The only other Lysander pilot out that night was P/O McIndoe on Operation Catfish who reported a series of dots from torches from the ground which he apparently interpreted as a warning not to land. The established procedure for ground parties was for the landing lights to be extinguished immediately after the aeroplane had touched down, so when McIndoe arrived there would have been no lights showing. The agreed signal from the ground to tell a pilot there was a problem and that he was not to land, was a series of flashes, and in the continued absence of a flare path, to leave the area, so McIndoe's actions seem entirely reasonable.
The reception party would have included Lockhart's intended passengers for the return flight Christian Pineau (who Lockhart had collected in March and who had subsequently returned to France in April) and Jean Cavailles.
I don't have the details of Lockhart's (second) evasion from France but whatever the story, Lockhart was picked up from the beach at Narbonne on the night of 5/6 September by the Polish felucca Seadog and taken to Gibraltar on Operation Leda. Lockhart was flown from Gibraltar to the UK and returned to Tempsford on 13 September. It is believed that Lockhart was helped in France by Yves Farges and it may be possible to get details of his evasion from ‘Histoire de la Resistance – Rebelles, Soldats, Citoyens' by Yves Farges - but I don't have a copy ...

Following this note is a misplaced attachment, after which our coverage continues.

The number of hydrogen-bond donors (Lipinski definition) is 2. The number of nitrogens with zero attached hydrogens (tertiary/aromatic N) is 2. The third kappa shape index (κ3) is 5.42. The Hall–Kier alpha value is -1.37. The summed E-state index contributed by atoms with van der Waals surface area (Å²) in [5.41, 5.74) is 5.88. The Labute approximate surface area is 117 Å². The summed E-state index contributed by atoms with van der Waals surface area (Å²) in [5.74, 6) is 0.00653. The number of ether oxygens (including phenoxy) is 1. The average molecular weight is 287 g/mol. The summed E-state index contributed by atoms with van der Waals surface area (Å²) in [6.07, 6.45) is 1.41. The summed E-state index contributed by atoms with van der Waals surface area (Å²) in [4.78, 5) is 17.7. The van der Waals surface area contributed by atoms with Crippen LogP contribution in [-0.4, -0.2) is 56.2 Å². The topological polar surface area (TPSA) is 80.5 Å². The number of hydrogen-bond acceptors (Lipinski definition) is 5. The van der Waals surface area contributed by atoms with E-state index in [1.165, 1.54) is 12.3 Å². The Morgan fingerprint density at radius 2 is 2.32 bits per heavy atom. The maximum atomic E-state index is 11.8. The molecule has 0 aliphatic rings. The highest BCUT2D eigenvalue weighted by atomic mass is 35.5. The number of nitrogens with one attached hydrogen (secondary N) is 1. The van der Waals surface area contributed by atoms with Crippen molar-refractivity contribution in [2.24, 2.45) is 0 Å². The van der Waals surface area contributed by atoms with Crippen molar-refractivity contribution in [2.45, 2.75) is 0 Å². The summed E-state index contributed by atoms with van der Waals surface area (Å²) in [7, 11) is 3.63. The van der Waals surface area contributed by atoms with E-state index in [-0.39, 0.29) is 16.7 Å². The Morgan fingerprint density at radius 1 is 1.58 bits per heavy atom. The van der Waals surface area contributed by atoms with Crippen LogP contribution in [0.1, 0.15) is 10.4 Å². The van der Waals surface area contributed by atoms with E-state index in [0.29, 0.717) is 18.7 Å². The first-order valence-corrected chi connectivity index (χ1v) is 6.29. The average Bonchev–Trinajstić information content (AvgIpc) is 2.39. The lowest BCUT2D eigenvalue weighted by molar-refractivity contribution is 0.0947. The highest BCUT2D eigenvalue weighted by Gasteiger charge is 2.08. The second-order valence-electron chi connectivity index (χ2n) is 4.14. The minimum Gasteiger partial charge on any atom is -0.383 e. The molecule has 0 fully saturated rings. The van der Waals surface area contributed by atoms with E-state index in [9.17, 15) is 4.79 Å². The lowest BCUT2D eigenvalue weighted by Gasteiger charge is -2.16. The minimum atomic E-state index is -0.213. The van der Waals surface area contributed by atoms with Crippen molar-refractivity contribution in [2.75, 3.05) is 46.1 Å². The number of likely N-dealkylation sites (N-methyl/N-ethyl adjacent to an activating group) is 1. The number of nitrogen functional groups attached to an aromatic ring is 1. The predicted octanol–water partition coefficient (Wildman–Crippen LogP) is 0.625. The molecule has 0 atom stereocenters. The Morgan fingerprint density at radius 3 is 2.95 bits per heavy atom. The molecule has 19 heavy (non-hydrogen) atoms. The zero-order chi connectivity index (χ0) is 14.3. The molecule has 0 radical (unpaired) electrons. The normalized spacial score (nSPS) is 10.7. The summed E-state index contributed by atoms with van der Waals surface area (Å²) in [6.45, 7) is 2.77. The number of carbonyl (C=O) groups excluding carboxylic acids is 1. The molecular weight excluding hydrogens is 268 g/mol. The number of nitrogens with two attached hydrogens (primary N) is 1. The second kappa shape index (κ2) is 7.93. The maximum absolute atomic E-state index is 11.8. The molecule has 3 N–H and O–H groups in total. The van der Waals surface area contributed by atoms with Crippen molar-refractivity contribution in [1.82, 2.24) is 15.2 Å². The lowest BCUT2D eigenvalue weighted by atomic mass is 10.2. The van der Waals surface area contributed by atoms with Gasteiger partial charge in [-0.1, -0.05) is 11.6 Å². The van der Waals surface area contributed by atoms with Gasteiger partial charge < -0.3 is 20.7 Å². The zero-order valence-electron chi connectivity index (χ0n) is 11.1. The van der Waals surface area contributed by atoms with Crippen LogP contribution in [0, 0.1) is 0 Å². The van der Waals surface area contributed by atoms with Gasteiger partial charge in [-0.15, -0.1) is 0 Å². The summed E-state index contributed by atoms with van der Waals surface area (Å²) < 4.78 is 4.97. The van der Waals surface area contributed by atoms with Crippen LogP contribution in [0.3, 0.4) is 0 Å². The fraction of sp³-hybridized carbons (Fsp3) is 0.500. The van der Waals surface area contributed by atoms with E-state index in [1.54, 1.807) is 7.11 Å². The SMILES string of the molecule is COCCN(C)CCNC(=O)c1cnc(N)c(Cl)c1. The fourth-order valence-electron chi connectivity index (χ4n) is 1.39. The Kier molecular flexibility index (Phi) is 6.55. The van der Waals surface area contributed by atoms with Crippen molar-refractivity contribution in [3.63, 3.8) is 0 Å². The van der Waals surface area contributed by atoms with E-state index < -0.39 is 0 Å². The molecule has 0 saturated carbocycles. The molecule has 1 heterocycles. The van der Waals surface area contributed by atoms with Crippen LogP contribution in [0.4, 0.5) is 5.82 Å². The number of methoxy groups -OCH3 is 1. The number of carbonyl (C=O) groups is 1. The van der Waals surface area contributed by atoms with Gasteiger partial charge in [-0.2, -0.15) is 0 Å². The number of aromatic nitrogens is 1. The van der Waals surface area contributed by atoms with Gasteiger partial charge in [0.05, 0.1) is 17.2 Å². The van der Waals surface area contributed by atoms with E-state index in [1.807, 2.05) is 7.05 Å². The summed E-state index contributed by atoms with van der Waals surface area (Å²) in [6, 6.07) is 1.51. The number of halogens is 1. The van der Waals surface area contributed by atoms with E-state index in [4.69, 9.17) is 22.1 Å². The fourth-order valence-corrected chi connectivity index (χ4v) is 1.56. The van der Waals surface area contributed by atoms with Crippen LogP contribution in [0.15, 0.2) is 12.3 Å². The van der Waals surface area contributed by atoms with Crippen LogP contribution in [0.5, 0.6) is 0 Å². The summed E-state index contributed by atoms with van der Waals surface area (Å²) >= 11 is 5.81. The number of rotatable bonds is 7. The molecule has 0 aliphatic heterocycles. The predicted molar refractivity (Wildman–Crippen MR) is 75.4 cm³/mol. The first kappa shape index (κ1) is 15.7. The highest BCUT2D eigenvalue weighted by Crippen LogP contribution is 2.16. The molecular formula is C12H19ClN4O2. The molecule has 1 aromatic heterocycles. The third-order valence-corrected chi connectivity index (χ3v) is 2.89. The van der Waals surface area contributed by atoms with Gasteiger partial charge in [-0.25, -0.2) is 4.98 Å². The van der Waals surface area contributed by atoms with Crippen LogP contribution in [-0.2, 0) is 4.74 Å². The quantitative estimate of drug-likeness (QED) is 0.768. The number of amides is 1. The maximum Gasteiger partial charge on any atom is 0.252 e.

18 November 1942 (SOE Operations Skid and Skate): S/Ldr Lockhart took off from Tangmere in Lysander V9353 at 20.55 hrs. He had two (unnamed) passengers and six packages on board to deliver to Les Lagnys field 15 miles NNE of Chateauroux. Lockhart flew in formation with P/O Vaughan-Fowler in a second Lysander as far as the Loire where they lost contact and reported dense cloud from 2,000 to 5,000 feet with thick fog around the target area. He circled the target several times but received no signals from the ground and so at 01.10 hrs set course for Cabourg (sic). He flew below the cloud to the French coast before climbing into the cloud and then encountered search-lights and heavy flak near St Malo. After 'extensive evasive action' he climbed out of the cloud near Jersey where he was attacked by seven Fw190s.